ICANInternational Coalition for the Advancment of Neurology
ICAN's purpose is to improve the quality of life and inspire those who are affected by neurological diseases and disorders by promoting recreation and sporting events; providing adaptive equipment; and supporting rehabilitative programs.
"I Can...You Can Too !" ~Fermin
"Never Give Up. Giving up is the ultimate tragedy."
The American Stroke Association wants you to learn the warning
signs of stroke
If you notice one or more of these signs, don't wait. Stroke
is a medical emergency. Call 9-1-1 or your emergency medical services. Get to a
hospital right away!
Sudden numbness or weakness of the face, arm or leg, especially on one side of
Sudden confusion, trouble speaking or understanding
Sudden trouble seeing in one or both eyes
Sudden trouble walking, dizziness, loss of balance or coordination
Sudden, severe headache with no known cause
Be prepared for an emergency
Keep a list of emergency rescue service numbers next to the telephone and in
your pocket, wallet or purse.
Find out which area hospitals are primary stroke centers that have 24-hour
emergency stroke care.
Know (in advance) which hospital or medical facility is nearest your home or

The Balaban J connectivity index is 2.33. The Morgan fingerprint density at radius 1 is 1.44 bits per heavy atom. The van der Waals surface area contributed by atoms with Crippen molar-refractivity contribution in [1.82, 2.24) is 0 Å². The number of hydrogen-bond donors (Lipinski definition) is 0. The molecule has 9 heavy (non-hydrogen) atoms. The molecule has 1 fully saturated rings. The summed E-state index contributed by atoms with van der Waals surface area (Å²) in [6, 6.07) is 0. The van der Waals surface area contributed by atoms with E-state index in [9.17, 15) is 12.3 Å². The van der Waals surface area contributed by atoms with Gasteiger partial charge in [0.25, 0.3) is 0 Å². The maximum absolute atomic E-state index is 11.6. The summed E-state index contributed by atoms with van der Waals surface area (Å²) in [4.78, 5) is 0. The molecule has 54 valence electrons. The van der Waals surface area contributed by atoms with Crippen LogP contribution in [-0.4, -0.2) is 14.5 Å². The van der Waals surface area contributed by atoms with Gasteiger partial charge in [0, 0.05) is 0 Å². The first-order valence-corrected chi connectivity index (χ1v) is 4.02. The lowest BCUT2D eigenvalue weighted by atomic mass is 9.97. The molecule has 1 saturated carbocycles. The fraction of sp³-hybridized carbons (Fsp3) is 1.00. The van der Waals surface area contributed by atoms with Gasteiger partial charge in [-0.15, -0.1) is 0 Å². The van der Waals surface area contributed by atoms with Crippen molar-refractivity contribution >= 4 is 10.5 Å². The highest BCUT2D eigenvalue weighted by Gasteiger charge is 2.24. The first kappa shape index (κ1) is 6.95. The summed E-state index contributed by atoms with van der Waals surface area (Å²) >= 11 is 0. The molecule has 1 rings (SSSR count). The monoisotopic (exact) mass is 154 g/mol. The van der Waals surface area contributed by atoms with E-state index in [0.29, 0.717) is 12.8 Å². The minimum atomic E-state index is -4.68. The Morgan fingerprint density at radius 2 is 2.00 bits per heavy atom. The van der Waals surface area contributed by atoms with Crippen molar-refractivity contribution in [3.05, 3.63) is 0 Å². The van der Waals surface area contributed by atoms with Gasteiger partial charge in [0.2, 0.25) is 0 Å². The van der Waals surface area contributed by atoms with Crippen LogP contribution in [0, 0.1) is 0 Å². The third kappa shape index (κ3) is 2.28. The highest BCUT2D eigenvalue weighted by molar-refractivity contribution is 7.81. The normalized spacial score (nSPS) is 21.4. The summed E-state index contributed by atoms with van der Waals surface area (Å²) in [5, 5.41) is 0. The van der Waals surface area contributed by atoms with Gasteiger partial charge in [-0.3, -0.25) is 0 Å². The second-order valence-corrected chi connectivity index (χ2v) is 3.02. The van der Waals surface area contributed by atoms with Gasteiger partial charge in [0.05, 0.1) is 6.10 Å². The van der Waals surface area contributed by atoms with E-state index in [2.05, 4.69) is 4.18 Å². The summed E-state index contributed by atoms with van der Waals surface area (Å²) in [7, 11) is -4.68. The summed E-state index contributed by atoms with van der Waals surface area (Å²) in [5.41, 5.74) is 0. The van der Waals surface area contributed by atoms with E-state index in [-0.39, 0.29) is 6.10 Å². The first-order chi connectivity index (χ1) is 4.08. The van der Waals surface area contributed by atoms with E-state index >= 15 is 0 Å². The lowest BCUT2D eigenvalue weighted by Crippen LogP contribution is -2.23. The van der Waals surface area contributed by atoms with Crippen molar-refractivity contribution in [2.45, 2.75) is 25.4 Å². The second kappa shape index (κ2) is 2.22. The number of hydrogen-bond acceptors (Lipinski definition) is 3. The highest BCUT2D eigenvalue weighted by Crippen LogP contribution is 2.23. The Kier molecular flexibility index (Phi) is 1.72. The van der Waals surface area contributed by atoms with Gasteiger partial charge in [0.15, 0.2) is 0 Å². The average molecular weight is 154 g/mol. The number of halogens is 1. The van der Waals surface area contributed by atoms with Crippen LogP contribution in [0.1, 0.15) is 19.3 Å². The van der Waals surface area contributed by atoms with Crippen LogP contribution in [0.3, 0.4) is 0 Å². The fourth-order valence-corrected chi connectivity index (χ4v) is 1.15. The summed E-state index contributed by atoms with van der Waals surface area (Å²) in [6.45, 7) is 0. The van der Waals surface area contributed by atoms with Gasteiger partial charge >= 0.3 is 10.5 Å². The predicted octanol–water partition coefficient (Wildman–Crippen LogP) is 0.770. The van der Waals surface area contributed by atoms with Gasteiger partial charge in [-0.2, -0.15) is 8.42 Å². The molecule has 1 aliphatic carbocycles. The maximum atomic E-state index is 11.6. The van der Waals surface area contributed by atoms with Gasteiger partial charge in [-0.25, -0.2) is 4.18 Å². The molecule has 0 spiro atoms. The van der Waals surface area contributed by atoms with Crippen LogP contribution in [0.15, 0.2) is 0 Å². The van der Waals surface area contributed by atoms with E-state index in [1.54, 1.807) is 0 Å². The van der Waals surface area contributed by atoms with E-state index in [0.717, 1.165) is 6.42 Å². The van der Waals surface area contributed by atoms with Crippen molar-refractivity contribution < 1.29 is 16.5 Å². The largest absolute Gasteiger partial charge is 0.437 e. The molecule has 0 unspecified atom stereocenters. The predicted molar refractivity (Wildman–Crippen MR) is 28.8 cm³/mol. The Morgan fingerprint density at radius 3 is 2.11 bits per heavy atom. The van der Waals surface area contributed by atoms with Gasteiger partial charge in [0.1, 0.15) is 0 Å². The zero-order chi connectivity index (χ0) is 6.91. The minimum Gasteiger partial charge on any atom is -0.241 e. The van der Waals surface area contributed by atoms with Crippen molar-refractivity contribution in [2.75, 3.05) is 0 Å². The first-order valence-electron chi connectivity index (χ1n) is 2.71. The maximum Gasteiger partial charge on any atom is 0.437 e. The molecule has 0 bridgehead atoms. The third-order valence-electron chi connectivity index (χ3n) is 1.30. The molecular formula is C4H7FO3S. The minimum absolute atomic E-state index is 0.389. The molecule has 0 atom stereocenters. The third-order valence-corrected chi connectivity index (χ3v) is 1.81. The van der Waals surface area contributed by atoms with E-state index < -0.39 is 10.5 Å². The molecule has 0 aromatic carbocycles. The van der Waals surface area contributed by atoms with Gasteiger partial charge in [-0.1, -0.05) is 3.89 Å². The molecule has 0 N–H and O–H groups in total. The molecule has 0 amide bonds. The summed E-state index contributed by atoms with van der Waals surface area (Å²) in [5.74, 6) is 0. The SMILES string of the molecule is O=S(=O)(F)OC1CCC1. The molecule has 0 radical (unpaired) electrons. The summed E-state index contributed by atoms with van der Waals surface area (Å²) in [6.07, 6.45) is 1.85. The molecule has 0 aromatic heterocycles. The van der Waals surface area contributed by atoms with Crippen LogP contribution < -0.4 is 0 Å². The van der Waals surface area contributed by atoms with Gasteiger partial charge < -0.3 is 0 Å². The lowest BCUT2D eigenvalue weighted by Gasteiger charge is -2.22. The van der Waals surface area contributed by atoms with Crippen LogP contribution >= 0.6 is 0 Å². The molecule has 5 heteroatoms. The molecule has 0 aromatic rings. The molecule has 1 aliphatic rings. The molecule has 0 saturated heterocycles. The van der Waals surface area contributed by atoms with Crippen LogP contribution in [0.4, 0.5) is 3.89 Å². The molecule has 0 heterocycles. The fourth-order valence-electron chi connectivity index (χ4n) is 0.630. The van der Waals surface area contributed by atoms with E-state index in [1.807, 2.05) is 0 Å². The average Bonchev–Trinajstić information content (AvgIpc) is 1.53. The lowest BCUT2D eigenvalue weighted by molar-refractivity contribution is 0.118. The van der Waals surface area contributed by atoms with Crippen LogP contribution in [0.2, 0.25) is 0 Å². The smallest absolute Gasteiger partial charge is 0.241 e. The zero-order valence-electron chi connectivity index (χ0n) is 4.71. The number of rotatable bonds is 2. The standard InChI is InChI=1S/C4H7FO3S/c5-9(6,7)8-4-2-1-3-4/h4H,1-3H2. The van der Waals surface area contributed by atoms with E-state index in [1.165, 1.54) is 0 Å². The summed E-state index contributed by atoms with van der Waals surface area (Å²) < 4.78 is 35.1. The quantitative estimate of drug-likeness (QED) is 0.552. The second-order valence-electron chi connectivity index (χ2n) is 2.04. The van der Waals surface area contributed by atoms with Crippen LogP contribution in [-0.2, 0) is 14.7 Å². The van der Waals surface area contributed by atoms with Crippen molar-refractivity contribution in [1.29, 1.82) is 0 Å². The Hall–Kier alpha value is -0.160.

Take action in an emergency
Not all the warning signs occur in every stroke. Don't ignore signs of stroke,
even if they go away!
Check the time. When did the first warning sign or symptom start? You'll be
asked this important question later.
If you have one or more stroke symptoms that last more than a few minutes,
don't delay! Immediately call 9-1-1 or the emergency medical service (EMS)
number so an ambulance (ideally with advanced life support) can quickly be sent
If you're with someone who may be having stroke symptoms, immediately call
9-1-1 or the EMS. Expect the person to protest — denial is
common. Don't take "no" for an answer. Insist on taking prompt action.
Moyes Hernandez Ceja, age 24, of Jiquilpan in the state of Michoacan, Mexico
sits in his favorite chair (right), unable to care for himself, or go anywhere
without the assistance of his aging mother (far right). Not having the means to
travel anywhere without being carried, Moyes was pretty much a prisoner in his
That was before the generous donation of a wheelchair from John Eberhart, the
president of Eberhart Homes Health, Inc.
Moyes spent most of his days sitting outside, on a old couch, watching the
world go by! Now, with the assistance of his mother and 3 sisters, and his NEW
Wheelchair, Moyes can venture beyond the confines of his own house. A victim of
cerebral palsy, Moyes knew only a world that was visible from his front porch.
The generous donation of the wheelchair, has expanded his world and made his
life a bit more bearable.
Our thanks go to John Eberhart, for his selfless donation!